Geotab has announced the availability of Go Rugged, a ruggedized telematics device designed for harsh outdoor environments common in industrial heavy-duty and service vehicle applications.
Go Rugged is aimed use in construction, engineering, agriculture, utilities, oil and gas, and mining applications, providing users with increased visibility of location and status of equipment, improved maintenance planning and reduced fuel costs.
The Go Rugged features a rugged exterior enclosure that allows for installation outside of the vehicle and is designed to the IP67 standard, protecting against intrusion of solid objects, dust, accidental contact and water. The device also provides engine data reporting on the Primary Cam Bus.
Additional features of the Go Rugged, which are also found in the Geotab GO7 device, include:
- IOX expandability, which allows users to expand the capability of their fleet management solution
- Intelligent in-vehicle driver coaching via IOX-BUZZ or the Geotab GO TALK
- Accident detection and notification
- Built-in auto-calibrating accelerometer
- Engine and battery health assessment
- G-force monitoring
- Real-time vehicle data and fast GPS acquisition time
Geotab is a telematics provider offering an open platform fleet management solution to fleets.
Follow @HDTrucking on Twitter
This year, fuel economy is a theme you'll hear often. How truck manufacturers will comply with 2017
fuel efficiency requirements—it's the tail end of Greenhouse Gas (GHG) Phase 1 rules before the impending GHG Phase 2 regs arrive—plays a big role in Fleet Owner's New Models Preview.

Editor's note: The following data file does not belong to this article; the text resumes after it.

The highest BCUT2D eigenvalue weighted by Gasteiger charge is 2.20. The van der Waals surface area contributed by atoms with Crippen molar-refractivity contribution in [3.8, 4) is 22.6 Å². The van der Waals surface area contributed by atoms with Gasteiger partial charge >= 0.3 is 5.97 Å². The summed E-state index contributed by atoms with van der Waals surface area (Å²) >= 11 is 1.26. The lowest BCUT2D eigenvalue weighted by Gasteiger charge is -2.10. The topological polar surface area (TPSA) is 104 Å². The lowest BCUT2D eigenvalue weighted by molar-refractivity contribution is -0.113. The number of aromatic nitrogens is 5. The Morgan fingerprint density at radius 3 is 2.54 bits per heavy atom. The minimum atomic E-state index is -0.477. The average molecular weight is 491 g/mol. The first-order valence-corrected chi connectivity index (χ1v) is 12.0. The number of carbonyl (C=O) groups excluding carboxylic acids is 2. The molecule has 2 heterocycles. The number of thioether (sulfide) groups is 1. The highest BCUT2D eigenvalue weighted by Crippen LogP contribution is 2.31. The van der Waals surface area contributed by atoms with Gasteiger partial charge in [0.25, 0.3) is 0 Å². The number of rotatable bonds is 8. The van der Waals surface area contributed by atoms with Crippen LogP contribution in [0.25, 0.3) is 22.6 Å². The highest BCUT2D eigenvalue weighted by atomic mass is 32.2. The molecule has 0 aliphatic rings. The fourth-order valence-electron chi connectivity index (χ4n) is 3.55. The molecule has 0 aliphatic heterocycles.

Class 8 truck order numbers have hit a 4-year low, with demand remaining depressed so far in 2016, according to preliminary numbers released by ACT Research and FTR.
“The Class 8 market is stuck in a holding pattern, at the bottom end of this cycle. Fleets are cautious as freight demand has cooled off this year,” said Don Ake, vice president of commercial vehicles at FTR. “There are enough trucks to handle freight right now with carriers in a wait-and-see mode, before adding trucks or replacing older units.”
FTR projects Class 8 truck orders for the month of 13,000 units. That represents an 8% drop compared to May and a 34% decline compared to last June.
This month's order activity was the lowest monthly total since July 2012 and the worst June since 2009.
“This is what the summer looks like in a market down cycle, so we can expect this level of activity for a couple more months,” said Ake. “We do anticipate higher orders later this year. However, the volume of orders will be determined by the strength of the economy and freight activity at that time.”
Class 5-7 medium-duty vehicle orders also fell in June and are projected to hit 15,200 orders for the month, according to ACT Research. Unlike Class 8, which has struggled to get going in 2016, the drop in medium-duty orders was attributed to the strength of the market in previous months.
“The pull-back of the past two months follows a three-month stretch from February to April in which medium duty orders were booked at a volume well ahead of demand,” said Kenny Vieth, ACT's president and senior analyst.
Related: It's Wait and See for Fleets in 2016
Follow @HDTrucking on Twitter